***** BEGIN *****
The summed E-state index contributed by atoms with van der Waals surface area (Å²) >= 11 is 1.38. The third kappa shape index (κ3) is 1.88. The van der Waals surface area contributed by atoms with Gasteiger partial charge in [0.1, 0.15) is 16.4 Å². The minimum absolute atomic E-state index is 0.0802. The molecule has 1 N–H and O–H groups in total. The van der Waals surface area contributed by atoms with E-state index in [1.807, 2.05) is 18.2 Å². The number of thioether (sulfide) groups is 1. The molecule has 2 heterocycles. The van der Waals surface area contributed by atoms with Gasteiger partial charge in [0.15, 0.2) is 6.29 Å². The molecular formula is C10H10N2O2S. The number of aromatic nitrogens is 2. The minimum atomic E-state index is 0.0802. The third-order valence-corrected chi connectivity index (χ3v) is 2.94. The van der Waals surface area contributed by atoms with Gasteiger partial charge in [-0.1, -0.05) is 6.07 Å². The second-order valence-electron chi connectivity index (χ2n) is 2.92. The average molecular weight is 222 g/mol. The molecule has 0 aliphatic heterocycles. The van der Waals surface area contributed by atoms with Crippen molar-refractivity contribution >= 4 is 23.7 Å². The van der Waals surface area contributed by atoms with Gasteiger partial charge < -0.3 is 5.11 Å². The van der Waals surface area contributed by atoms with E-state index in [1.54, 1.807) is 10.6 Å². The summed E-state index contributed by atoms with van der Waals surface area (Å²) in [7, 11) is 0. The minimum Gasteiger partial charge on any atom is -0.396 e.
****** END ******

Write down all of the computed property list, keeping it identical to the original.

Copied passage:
The summed E-state index contributed by atoms with van der Waals surface area (Å²) >= 11 is 1.38. The third kappa shape index (κ3) is 1.88. The van der Waals surface area contributed by atoms with Gasteiger partial charge in [0.1, 0.15) is 16.4 Å². The minimum absolute atomic E-state index is 0.0802. The molecule has 1 N–H and O–H groups in total. The van der Waals surface area contributed by atoms with E-state index in [1.807, 2.05) is 18.2 Å². The number of thioether (sulfide) groups is 1. The molecule has 2 heterocycles. The van der Waals surface area contributed by atoms with Gasteiger partial charge in [0.15, 0.2) is 6.29 Å². The molecular formula is C10H10N2O2S. The number of aromatic nitrogens is 2. The minimum atomic E-state index is 0.0802. The third-order valence-corrected chi connectivity index (χ3v) is 2.94. The van der Waals surface area contributed by atoms with Gasteiger partial charge in [-0.1, -0.05) is 6.07 Å². The second-order valence-electron chi connectivity index (χ2n) is 2.92. The average molecular weight is 222 g/mol. The molecule has 0 aliphatic heterocycles. The van der Waals surface area contributed by atoms with Crippen molar-refractivity contribution >= 4 is 23.7 Å². The van der Waals surface area contributed by atoms with Gasteiger partial charge < -0.3 is 5.11 Å². The van der Waals surface area contributed by atoms with E-state index in [1.54, 1.807) is 10.6 Å². The summed E-state index contributed by atoms with van der Waals surface area (Å²) in [7, 11) is 0. The minimum Gasteiger partial charge on any atom is -0.396 e.